Public opinion research tells us that individuals' partisan identity crystallizes in early adulthood and is resistant to change as we age. The same is generally true of our attitudes on political issues, albeit with more wiggle room. As the political environment changes and as our views and priorities change (I believe sociologists still use the term "life course effects" to reflect the evolution of outlook that comes with major life events like college, entering the workforce, marriage, parenthood, home ownership, retirement, and so on) we are more willing to change our tune. If the bottom suddenly falls out of the economy, we become a bit more favorable toward things like unemployment benefits. When we buy a home we start to care about property taxes. When we're retired or about to retire we become much more pro-Social Security/Medicare. We do, in short, shuffle our priorities and change our minds in a systematic way.

As long as they're not doing it at apparent random, it's never a sign of weakness for political figures (or ordinary people, for that matter) to change their opinions over time. Thoughtful people tend to do that. It's not a sign of intellectual weakness. I used to be in favor of capital punishment; as I learned more about, and gave more thought to, the issue I changed my mind. Please don't think less of me.

There are bonus points to be won for entertaining these changes of heart and mind when it is politically unpopular to do so. No one gets a round of applause for coming out against Jim Crow-era segregation in 2013. Once opposing segregation became overwhelmingly popular, taking that position skirted the fine line between Evolving Opinions and political opportunism. Coming out against segregation in the 1920s – now that would be worthy of a hat tip. That involved some risk. That meant accepting the risk of taking an unpopular stance.

As all of the data from the last 20 years show, there has been a dramatic change in Americans' attitudes toward gay marriage over time. It has gone from a political third rail (Remember when gay marriage referendums used to be put on ballots because the right knew that people would come to the polls just to vote against it?) to a rapidly moving bandwagon in an astonishingly short period of time. Whereas people used to be hesitant to speak out for it, people are becoming more hesitant to oppose it for fear of being perceived as backward, bigoted, and behind the times.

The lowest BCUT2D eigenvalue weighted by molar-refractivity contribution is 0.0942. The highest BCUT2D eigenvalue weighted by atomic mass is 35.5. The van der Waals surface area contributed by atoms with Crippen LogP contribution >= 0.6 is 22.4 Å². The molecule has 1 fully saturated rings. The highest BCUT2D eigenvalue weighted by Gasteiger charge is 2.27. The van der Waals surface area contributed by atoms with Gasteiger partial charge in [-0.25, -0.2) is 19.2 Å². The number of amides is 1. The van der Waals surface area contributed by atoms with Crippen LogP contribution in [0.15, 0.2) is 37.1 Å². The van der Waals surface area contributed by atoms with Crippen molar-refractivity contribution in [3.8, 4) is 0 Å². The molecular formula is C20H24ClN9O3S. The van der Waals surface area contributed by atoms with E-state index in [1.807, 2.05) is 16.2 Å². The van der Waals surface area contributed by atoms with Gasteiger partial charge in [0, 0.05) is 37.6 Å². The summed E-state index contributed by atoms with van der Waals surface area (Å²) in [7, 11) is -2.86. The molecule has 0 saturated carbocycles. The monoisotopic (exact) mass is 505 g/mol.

Politically, being pro-gay marriage is a relatively easy thing to do now. For Democrats, it's downright popular. For Republicans, it has majority support among the younger generations and the Unspeakable is being spoken now even among the older ones. Gays now serve openly in bastions of macho-hetero symbolism like the military, major corporations, all levels of government, and throughout the media. Even in the bone-headed culture of professional sports, gay-bashing is met with immediate rebuke these days (remember Chris Culliver, or Kobe Bryant scolding homophobic fans on Twitter?)

All of this is a lead-up to the question of why Hillary Clinton came out in support of gay marriage in March of 2013, and whether this is supposed to impress anyone. For all her strengths, HRC has been remarkably risk-averse in her political career and has come up woefully short on this issue time and again. It's the reason that many people, myself included, have criticized her as a political opportunist, a party insider who advances into new territory only after it has been made safe by others. It's not exactly a heroic move at this point, and it's difficult to believe that there was no point before now – just months before the Supreme Court may be about to resolve the issue and after almost every Democratic elected official of any note has already endorsed it – at which she could muster the courage to take a stand.

A key criticism from the left of both Clintons and their DLC-type followers within the party is and has been that they adopt issue positions based on popularity rather than taking positions and explaining why people should support them. What Hillary Clinton has done with the gay marriage issue is a perfect example of that. Don't get me wrong, I'm glad she has come around or "evolved" to what I believe is the correct position on the issue. That said, her unwillingness to support it before it was declared Politically Safe to do so is a good example of why she couldn't rally Democrats behind her in 2008 and will have trouble doing so in 2016. Fortune may not always favor the boldest, but it certainly does not favor the least bold.